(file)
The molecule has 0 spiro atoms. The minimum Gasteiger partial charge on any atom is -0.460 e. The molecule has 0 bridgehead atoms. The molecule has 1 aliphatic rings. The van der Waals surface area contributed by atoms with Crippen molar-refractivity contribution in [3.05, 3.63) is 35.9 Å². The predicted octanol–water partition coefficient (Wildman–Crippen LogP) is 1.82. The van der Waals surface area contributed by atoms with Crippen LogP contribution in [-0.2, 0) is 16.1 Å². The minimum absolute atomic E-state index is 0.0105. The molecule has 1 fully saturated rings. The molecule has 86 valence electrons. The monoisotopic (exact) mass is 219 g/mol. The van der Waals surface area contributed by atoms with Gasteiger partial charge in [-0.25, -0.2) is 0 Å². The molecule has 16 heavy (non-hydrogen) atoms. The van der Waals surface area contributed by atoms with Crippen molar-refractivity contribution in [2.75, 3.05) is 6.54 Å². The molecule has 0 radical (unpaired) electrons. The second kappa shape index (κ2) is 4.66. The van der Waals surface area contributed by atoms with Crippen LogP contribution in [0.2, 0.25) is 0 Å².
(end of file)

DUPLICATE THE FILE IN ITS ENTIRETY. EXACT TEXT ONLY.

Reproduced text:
The molecule has 0 spiro atoms. The minimum Gasteiger partial charge on any atom is -0.460 e. The molecule has 0 bridgehead atoms. The molecule has 1 aliphatic rings. The van der Waals surface area contributed by atoms with Crippen molar-refractivity contribution in [3.05, 3.63) is 35.9 Å². The predicted octanol–water partition coefficient (Wildman–Crippen LogP) is 1.82. The van der Waals surface area contributed by atoms with Crippen LogP contribution in [-0.2, 0) is 16.1 Å². The minimum absolute atomic E-state index is 0.0105. The molecule has 1 fully saturated rings. The molecule has 86 valence electrons. The monoisotopic (exact) mass is 219 g/mol. The van der Waals surface area contributed by atoms with Gasteiger partial charge in [-0.25, -0.2) is 0 Å². The molecule has 16 heavy (non-hydrogen) atoms. The van der Waals surface area contributed by atoms with Crippen molar-refractivity contribution in [2.75, 3.05) is 6.54 Å². The molecule has 0 radical (unpaired) electrons. The second kappa shape index (κ2) is 4.66. The van der Waals surface area contributed by atoms with Crippen LogP contribution in [0.2, 0.25) is 0 Å².